From A to B: The policy process
The typical timeline for a standout player purchasing protective insurance
Imagine you're a college football star who turned down the chance to enter the NFL early in order to return to school. Your first calls should be to your parents and your coach. After that, you're probably calling to inquire about insurance. This is the typical timeline for a standout player purchasing a multimillion-dollar policy.
December 2008: After a great season, star quarterback Johnny Allstar has caught the eye of NFL scouts. He asks for a draft grade from the NFL's draft advisory council.
Early January 2009: After receiving a first-round grade, Allstar decides he still feels he has more to accomplish at Giant State U. Days before the deadline for underclassmen to declare, he announces his return.
Late January-February 2009: Allstar inquires about insurance policies. He fills out a one-page application for the NCAA's Exceptional Student-Athlete Disability Insurance program. He also calls an independent agent. Both the NCAA and the agent will consult NFL personnel officials and attempt to determine an accurate draft position for the player. Too high, and the player will have to buy too much coverage. Too low, and the player could wind up leaving money on the table. Accuracy within one round is critical.
Allstar must pay his premium immediately, but neither he nor his parents has enough cash lying around to pay. So he must secure a bank loan. If he chooses the NCAA policy, his financing is pre-arranged. If he chooses a private agent, he must secure his own loan, but he must be careful that his loan officer doesn't give him any special treatment because of Allstar's status as an elite football player. Taking any special discount could cost Allstar his elgibility. Allstar selects the private agent and buys a $5 million policy for $50,000. Even though the written policy takes more than a week to finalize, Allstar is covered immediately. So if Allstar suffers an injury in an offseason workout before he signs the final policy, he's still covered.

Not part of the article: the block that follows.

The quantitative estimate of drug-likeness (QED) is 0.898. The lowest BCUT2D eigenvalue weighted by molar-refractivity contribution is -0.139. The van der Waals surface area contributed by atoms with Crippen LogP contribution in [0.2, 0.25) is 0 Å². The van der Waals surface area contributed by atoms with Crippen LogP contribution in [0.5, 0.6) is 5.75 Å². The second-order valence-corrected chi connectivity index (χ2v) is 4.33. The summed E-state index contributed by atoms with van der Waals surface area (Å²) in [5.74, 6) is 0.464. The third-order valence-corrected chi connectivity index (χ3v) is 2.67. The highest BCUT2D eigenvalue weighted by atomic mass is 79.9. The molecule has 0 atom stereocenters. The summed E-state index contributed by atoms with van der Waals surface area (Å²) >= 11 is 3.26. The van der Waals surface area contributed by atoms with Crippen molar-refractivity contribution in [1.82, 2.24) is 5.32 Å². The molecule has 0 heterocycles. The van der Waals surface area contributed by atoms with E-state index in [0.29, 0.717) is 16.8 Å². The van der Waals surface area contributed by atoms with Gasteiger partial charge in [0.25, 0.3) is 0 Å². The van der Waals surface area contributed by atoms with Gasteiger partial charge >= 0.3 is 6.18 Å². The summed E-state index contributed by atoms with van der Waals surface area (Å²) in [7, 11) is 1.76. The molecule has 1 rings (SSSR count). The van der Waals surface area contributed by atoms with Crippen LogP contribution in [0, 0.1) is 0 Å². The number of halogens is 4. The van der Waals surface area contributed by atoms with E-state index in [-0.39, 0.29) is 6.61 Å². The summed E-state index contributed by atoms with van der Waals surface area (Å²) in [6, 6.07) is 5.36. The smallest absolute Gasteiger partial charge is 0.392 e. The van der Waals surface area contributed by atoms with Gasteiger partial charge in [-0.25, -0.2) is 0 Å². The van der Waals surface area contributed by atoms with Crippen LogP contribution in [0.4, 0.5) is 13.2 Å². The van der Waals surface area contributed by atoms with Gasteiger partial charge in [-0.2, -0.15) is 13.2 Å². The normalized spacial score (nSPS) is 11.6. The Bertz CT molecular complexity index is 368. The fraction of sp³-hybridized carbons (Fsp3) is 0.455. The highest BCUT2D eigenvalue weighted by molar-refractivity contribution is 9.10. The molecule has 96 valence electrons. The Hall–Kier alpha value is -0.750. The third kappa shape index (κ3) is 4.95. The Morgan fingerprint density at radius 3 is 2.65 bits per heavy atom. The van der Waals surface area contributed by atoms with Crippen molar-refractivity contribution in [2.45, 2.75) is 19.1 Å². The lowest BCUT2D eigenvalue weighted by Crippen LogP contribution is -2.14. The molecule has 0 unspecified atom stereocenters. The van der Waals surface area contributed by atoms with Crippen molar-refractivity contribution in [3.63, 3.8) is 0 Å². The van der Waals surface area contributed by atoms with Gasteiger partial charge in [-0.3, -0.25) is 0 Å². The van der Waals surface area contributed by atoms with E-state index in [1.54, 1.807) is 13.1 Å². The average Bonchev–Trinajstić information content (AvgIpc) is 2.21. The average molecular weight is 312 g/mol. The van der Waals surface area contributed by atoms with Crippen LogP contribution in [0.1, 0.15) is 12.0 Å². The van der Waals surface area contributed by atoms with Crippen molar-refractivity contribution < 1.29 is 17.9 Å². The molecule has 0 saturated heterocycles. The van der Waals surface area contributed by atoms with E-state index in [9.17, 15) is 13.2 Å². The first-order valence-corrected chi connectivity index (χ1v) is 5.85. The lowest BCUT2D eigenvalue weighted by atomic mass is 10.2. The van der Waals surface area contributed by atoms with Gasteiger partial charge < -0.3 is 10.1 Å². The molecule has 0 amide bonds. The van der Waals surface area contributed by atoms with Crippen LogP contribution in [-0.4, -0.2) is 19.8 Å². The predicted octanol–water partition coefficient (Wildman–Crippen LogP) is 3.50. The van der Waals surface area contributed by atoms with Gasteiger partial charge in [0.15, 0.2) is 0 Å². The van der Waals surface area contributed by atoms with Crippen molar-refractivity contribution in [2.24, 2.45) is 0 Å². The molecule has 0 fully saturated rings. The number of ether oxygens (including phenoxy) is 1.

September 2009: During Giant State U's second game, Allstar breaks his leg. The injury may be career threatening, but that won't be known until it heals and Allstar undergoes several months of intense rehab.
If the injury isn't a career-ender...
April 2010: Allstar recovers from the injury well enough to run at his pro day, assuring NFL coaches he'll make a full recovery. He is selected in the middle of the first round. When he signs his contract, he pays the balance of the bank loan that covered his premium.
If the injury is a career-ender...
October 2010: After months of rehab, doctors declare Allstar unfit to return to football. Lloyd's of London cuts Allstar a check for $5 million, tax free. If he ever plays a down of professional football, he'll have to return the money.
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